Fortunately, there are so many people that cannot afford their monthly mortgage payment that it has gained national attention. The Federal Reserve, major lenders, and politicians are trying to help.
First, figure out what you can realistically afford to pay. This means that you should do a complete examination of your income and expenses. You may find that you are spending money on unnecessary things. With some sacrifice, you may be able to ride out the next few years until the market turns around.
Once you know what you can afford, talk to your lender. Interest rates have fallen dramatically in 2008, and will most likely not rise again until the crisis is over. Most people in the industry are predicting still more cuts to come.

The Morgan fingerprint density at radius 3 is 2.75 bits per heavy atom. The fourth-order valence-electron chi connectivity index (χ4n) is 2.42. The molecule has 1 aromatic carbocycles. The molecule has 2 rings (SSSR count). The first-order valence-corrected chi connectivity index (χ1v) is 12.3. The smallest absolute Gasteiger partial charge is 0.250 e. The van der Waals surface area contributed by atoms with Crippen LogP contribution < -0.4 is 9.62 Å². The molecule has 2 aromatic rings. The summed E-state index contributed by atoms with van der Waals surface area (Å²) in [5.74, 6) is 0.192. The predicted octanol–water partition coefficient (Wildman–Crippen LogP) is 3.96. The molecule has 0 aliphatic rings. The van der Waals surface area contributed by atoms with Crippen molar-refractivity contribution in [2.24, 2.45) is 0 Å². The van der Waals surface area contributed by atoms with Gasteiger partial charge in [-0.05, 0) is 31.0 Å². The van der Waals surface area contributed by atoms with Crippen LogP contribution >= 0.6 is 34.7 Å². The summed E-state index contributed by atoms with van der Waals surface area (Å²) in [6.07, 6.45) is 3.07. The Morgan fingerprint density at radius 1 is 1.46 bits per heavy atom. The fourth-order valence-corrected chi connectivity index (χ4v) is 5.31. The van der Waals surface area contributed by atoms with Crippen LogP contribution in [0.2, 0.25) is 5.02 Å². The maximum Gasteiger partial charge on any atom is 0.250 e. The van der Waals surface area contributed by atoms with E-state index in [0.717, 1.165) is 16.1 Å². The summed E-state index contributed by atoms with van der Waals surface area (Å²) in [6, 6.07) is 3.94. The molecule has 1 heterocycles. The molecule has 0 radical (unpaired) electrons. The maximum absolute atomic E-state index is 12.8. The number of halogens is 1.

Your lender may be willing to modify the terms of your loan in a way that will allow you to keep your home. Extending the time before adjustment and reducing the margins are examples of terms that might be able to be modified.
If you cannot save your home, you may be able to avoid foreclosure by a short sale or deed in lieu. If this is your situation, contact your tax advisor for any potential tax consequences you should be aware of.
If you have an FHA or VA loan, counseling is available. If you got your loan through a bank, credit union, or other institution that you can easily contact, do so. If you got your loan through a mortgage broker, send a letter to the address where you would normally send your payment. Ask if there is someone who can advise you.
The two most important things to do are the following.
1. Do your income and spending analysis. If you tell a lender what you can afford, you have a better chance of working things out than if you simply say that you cannot make your monthly payments. This is especially true if you can afford a payment that is greater than the one you have been making, even though it is less than the new adjusted payment.
2. Do not wait. Contact your lender as soon as you know that you cannot make your new payment amount.